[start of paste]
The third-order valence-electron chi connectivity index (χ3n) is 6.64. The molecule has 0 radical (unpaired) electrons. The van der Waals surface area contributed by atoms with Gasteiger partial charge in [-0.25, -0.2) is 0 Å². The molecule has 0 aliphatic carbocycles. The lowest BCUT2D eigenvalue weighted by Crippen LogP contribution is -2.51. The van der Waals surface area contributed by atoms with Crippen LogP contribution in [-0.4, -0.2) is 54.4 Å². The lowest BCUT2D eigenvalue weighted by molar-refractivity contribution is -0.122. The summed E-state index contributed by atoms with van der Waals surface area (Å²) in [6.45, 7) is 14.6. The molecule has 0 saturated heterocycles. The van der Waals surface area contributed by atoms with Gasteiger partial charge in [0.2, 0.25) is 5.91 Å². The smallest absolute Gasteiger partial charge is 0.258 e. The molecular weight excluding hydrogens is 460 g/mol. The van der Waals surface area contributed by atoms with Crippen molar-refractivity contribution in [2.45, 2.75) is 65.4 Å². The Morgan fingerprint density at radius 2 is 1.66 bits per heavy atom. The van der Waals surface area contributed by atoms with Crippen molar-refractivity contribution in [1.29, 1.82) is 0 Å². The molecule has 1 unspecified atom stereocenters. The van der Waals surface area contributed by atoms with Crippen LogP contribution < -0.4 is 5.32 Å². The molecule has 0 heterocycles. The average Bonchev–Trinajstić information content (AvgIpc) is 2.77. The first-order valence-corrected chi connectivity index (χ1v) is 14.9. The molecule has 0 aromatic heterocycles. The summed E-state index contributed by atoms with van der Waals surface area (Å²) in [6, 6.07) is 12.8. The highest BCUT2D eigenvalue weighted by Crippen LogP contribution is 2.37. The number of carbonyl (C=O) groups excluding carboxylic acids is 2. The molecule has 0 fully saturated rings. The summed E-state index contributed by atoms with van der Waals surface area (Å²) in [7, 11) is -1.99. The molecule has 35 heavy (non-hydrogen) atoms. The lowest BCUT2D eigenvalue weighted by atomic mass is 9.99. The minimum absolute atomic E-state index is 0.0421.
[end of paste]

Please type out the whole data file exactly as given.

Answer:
The third-order valence-electron chi connectivity index (χ3n) is 6.64. The molecule has 0 radical (unpaired) electrons. The van der Waals surface area contributed by atoms with Gasteiger partial charge in [-0.25, -0.2) is 0 Å². The molecule has 0 aliphatic carbocycles. The lowest BCUT2D eigenvalue weighted by Crippen LogP contribution is -2.51. The van der Waals surface area contributed by atoms with Crippen LogP contribution in [-0.4, -0.2) is 54.4 Å². The lowest BCUT2D eigenvalue weighted by molar-refractivity contribution is -0.122. The summed E-state index contributed by atoms with van der Waals surface area (Å²) in [6.45, 7) is 14.6. The molecule has 0 saturated heterocycles. The van der Waals surface area contributed by atoms with Gasteiger partial charge in [0.2, 0.25) is 5.91 Å². The smallest absolute Gasteiger partial charge is 0.258 e. The molecular weight excluding hydrogens is 460 g/mol. The van der Waals surface area contributed by atoms with Crippen molar-refractivity contribution in [2.45, 2.75) is 65.4 Å². The Morgan fingerprint density at radius 2 is 1.66 bits per heavy atom. The van der Waals surface area contributed by atoms with Crippen molar-refractivity contribution in [1.29, 1.82) is 0 Å². The molecule has 1 unspecified atom stereocenters. The van der Waals surface area contributed by atoms with Crippen LogP contribution < -0.4 is 5.32 Å². The molecule has 0 heterocycles. The average Bonchev–Trinajstić information content (AvgIpc) is 2.77. The first-order valence-corrected chi connectivity index (χ1v) is 14.9. The molecule has 0 aromatic heterocycles. The summed E-state index contributed by atoms with van der Waals surface area (Å²) in [6, 6.07) is 12.8. The highest BCUT2D eigenvalue weighted by Crippen LogP contribution is 2.37. The number of carbonyl (C=O) groups excluding carboxylic acids is 2. The molecule has 0 fully saturated rings. The summed E-state index contributed by atoms with van der Waals surface area (Å²) in [7, 11) is -1.99. The molecule has 35 heavy (non-hydrogen) atoms. The lowest BCUT2D eigenvalue weighted by atomic mass is 9.99. The minimum absolute atomic E-state index is 0.0421.